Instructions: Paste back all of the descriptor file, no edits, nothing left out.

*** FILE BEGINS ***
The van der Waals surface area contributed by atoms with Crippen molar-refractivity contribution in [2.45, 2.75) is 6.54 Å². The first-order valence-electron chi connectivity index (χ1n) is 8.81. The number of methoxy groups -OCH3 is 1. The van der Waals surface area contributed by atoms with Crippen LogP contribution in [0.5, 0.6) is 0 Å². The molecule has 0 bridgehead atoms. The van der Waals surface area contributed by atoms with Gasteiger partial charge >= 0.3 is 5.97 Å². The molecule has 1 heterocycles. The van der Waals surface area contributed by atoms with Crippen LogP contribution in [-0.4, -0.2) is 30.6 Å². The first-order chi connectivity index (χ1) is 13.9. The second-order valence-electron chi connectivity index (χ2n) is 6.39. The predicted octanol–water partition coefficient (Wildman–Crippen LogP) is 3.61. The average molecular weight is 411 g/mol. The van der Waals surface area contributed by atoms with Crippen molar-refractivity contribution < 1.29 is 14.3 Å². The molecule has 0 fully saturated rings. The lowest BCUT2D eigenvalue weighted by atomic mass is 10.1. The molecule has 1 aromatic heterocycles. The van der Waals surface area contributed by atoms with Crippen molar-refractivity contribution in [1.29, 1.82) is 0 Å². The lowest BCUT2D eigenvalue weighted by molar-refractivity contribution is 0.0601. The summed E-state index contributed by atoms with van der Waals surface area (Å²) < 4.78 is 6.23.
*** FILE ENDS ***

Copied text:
The van der Waals surface area contributed by atoms with Crippen molar-refractivity contribution in [2.45, 2.75) is 6.54 Å². The first-order valence-electron chi connectivity index (χ1n) is 8.81. The number of methoxy groups -OCH3 is 1. The van der Waals surface area contributed by atoms with Crippen LogP contribution in [0.5, 0.6) is 0 Å². The molecule has 0 bridgehead atoms. The van der Waals surface area contributed by atoms with Gasteiger partial charge >= 0.3 is 5.97 Å². The molecule has 1 heterocycles. The van der Waals surface area contributed by atoms with Crippen LogP contribution in [-0.4, -0.2) is 30.6 Å². The first-order chi connectivity index (χ1) is 13.9. The second-order valence-electron chi connectivity index (χ2n) is 6.39. The predicted octanol–water partition coefficient (Wildman–Crippen LogP) is 3.61. The average molecular weight is 411 g/mol. The van der Waals surface area contributed by atoms with Crippen molar-refractivity contribution < 1.29 is 14.3 Å². The molecule has 0 fully saturated rings. The lowest BCUT2D eigenvalue weighted by atomic mass is 10.1. The molecule has 1 aromatic heterocycles. The van der Waals surface area contributed by atoms with Crippen molar-refractivity contribution in [1.29, 1.82) is 0 Å². The lowest BCUT2D eigenvalue weighted by molar-refractivity contribution is 0.0601. The summed E-state index contributed by atoms with van der Waals surface area (Å²) < 4.78 is 6.23.